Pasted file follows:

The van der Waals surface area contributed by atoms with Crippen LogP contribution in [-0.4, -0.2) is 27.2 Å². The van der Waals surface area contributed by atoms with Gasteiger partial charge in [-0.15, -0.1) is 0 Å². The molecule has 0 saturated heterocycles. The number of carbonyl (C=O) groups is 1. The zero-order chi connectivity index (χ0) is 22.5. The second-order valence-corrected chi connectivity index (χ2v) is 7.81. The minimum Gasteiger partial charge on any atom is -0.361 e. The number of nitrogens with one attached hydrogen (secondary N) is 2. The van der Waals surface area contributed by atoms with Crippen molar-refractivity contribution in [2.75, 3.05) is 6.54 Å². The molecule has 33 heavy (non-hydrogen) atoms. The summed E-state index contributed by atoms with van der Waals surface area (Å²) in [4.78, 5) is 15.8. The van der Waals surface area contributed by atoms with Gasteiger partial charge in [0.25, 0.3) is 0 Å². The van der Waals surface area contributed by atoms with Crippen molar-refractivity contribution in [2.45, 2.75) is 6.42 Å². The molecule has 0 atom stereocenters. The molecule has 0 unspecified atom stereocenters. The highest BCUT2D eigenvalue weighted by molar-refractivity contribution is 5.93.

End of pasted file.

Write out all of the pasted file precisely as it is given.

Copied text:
The van der Waals surface area contributed by atoms with Crippen LogP contribution in [-0.4, -0.2) is 27.2 Å². The van der Waals surface area contributed by atoms with Gasteiger partial charge in [-0.15, -0.1) is 0 Å². The molecule has 0 saturated heterocycles. The number of carbonyl (C=O) groups is 1. The zero-order chi connectivity index (χ0) is 22.5. The second-order valence-corrected chi connectivity index (χ2v) is 7.81. The minimum Gasteiger partial charge on any atom is -0.361 e. The number of nitrogens with one attached hydrogen (secondary N) is 2. The van der Waals surface area contributed by atoms with Crippen molar-refractivity contribution in [2.75, 3.05) is 6.54 Å². The molecule has 33 heavy (non-hydrogen) atoms. The summed E-state index contributed by atoms with van der Waals surface area (Å²) in [4.78, 5) is 15.8. The van der Waals surface area contributed by atoms with Gasteiger partial charge in [0.25, 0.3) is 0 Å². The van der Waals surface area contributed by atoms with Crippen molar-refractivity contribution in [2.45, 2.75) is 6.42 Å². The molecule has 0 atom stereocenters. The molecule has 0 unspecified atom stereocenters. The highest BCUT2D eigenvalue weighted by molar-refractivity contribution is 5.93.